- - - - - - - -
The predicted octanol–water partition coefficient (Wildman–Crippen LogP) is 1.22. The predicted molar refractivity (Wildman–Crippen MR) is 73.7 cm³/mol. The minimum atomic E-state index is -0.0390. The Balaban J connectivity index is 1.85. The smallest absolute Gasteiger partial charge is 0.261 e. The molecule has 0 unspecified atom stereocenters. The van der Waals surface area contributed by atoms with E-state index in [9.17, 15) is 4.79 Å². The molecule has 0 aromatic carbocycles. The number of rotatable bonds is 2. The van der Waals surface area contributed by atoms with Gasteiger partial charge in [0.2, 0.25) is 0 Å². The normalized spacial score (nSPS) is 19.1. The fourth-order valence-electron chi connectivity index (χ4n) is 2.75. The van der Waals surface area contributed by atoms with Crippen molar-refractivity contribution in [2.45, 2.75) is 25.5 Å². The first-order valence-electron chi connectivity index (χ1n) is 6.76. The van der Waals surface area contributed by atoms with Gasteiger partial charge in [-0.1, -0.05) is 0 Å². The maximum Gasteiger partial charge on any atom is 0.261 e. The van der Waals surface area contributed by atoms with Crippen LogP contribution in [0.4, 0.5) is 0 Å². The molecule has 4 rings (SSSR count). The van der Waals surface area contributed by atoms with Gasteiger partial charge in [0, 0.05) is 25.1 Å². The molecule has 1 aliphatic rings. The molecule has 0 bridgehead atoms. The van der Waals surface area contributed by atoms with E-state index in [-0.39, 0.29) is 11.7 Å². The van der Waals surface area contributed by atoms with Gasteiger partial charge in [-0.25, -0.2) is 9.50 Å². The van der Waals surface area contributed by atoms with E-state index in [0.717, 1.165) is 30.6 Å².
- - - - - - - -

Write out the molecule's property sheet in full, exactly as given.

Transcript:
The predicted octanol–water partition coefficient (Wildman–Crippen LogP) is 1.22. The predicted molar refractivity (Wildman–Crippen MR) is 73.7 cm³/mol. The minimum atomic E-state index is -0.0390. The Balaban J connectivity index is 1.85. The smallest absolute Gasteiger partial charge is 0.261 e. The molecule has 0 unspecified atom stereocenters. The van der Waals surface area contributed by atoms with E-state index in [9.17, 15) is 4.79 Å². The molecule has 0 aromatic carbocycles. The number of rotatable bonds is 2. The van der Waals surface area contributed by atoms with Gasteiger partial charge in [0.2, 0.25) is 0 Å². The normalized spacial score (nSPS) is 19.1. The fourth-order valence-electron chi connectivity index (χ4n) is 2.75. The van der Waals surface area contributed by atoms with Crippen molar-refractivity contribution in [2.45, 2.75) is 25.5 Å². The first-order valence-electron chi connectivity index (χ1n) is 6.76. The van der Waals surface area contributed by atoms with Gasteiger partial charge in [-0.1, -0.05) is 0 Å². The maximum Gasteiger partial charge on any atom is 0.261 e. The van der Waals surface area contributed by atoms with Crippen LogP contribution in [0.4, 0.5) is 0 Å². The molecule has 4 rings (SSSR count). The van der Waals surface area contributed by atoms with Gasteiger partial charge in [0, 0.05) is 25.1 Å². The molecule has 1 aliphatic rings. The molecule has 0 bridgehead atoms. The van der Waals surface area contributed by atoms with E-state index in [-0.39, 0.29) is 11.7 Å². The van der Waals surface area contributed by atoms with Gasteiger partial charge in [-0.25, -0.2) is 9.50 Å². The van der Waals surface area contributed by atoms with E-state index in [0.717, 1.165) is 30.6 Å².